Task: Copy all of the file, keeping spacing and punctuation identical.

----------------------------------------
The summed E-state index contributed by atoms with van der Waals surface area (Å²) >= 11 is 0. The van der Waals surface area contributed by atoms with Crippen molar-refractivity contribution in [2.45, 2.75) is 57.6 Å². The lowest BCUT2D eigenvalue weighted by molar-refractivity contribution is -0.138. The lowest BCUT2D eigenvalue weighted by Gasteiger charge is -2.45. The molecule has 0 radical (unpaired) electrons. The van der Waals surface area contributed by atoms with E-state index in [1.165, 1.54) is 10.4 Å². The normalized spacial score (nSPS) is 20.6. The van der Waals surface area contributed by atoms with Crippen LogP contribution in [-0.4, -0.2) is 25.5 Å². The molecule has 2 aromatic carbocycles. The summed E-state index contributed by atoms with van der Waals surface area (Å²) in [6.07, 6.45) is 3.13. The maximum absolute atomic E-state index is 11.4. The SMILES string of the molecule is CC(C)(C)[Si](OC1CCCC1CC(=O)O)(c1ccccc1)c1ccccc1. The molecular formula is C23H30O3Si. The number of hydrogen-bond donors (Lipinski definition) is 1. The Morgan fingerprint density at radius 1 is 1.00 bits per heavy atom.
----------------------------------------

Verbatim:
The summed E-state index contributed by atoms with van der Waals surface area (Å²) >= 11 is 0. The van der Waals surface area contributed by atoms with Crippen molar-refractivity contribution in [2.45, 2.75) is 57.6 Å². The lowest BCUT2D eigenvalue weighted by molar-refractivity contribution is -0.138. The lowest BCUT2D eigenvalue weighted by Gasteiger charge is -2.45. The molecule has 0 radical (unpaired) electrons. The van der Waals surface area contributed by atoms with E-state index in [1.165, 1.54) is 10.4 Å². The normalized spacial score (nSPS) is 20.6. The van der Waals surface area contributed by atoms with Crippen LogP contribution in [-0.4, -0.2) is 25.5 Å². The molecule has 2 aromatic carbocycles. The summed E-state index contributed by atoms with van der Waals surface area (Å²) in [6.07, 6.45) is 3.13. The maximum absolute atomic E-state index is 11.4. The SMILES string of the molecule is CC(C)(C)[Si](OC1CCCC1CC(=O)O)(c1ccccc1)c1ccccc1. The molecular formula is C23H30O3Si. The number of hydrogen-bond donors (Lipinski definition) is 1. The Morgan fingerprint density at radius 1 is 1.00 bits per heavy atom.